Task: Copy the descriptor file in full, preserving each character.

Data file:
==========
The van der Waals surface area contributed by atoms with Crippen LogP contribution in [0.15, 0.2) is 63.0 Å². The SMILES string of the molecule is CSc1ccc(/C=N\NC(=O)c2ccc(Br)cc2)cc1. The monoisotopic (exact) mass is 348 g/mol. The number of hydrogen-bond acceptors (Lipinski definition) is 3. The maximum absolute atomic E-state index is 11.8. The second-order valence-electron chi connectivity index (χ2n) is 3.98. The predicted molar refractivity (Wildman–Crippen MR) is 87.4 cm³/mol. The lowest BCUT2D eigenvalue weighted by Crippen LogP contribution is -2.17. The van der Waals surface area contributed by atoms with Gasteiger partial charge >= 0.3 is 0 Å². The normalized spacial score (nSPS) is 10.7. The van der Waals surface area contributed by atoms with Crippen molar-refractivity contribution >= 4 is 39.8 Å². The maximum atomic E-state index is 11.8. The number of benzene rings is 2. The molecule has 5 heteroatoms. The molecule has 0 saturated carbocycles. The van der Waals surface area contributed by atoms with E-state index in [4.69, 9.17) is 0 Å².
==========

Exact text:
The van der Waals surface area contributed by atoms with Crippen LogP contribution in [0.15, 0.2) is 63.0 Å². The SMILES string of the molecule is CSc1ccc(/C=N\NC(=O)c2ccc(Br)cc2)cc1. The monoisotopic (exact) mass is 348 g/mol. The number of hydrogen-bond acceptors (Lipinski definition) is 3. The maximum absolute atomic E-state index is 11.8. The second-order valence-electron chi connectivity index (χ2n) is 3.98. The predicted molar refractivity (Wildman–Crippen MR) is 87.4 cm³/mol. The lowest BCUT2D eigenvalue weighted by Crippen LogP contribution is -2.17. The van der Waals surface area contributed by atoms with Gasteiger partial charge >= 0.3 is 0 Å². The normalized spacial score (nSPS) is 10.7. The van der Waals surface area contributed by atoms with Crippen molar-refractivity contribution >= 4 is 39.8 Å². The maximum atomic E-state index is 11.8. The number of benzene rings is 2. The molecule has 5 heteroatoms. The molecule has 0 saturated carbocycles. The van der Waals surface area contributed by atoms with E-state index in [4.69, 9.17) is 0 Å².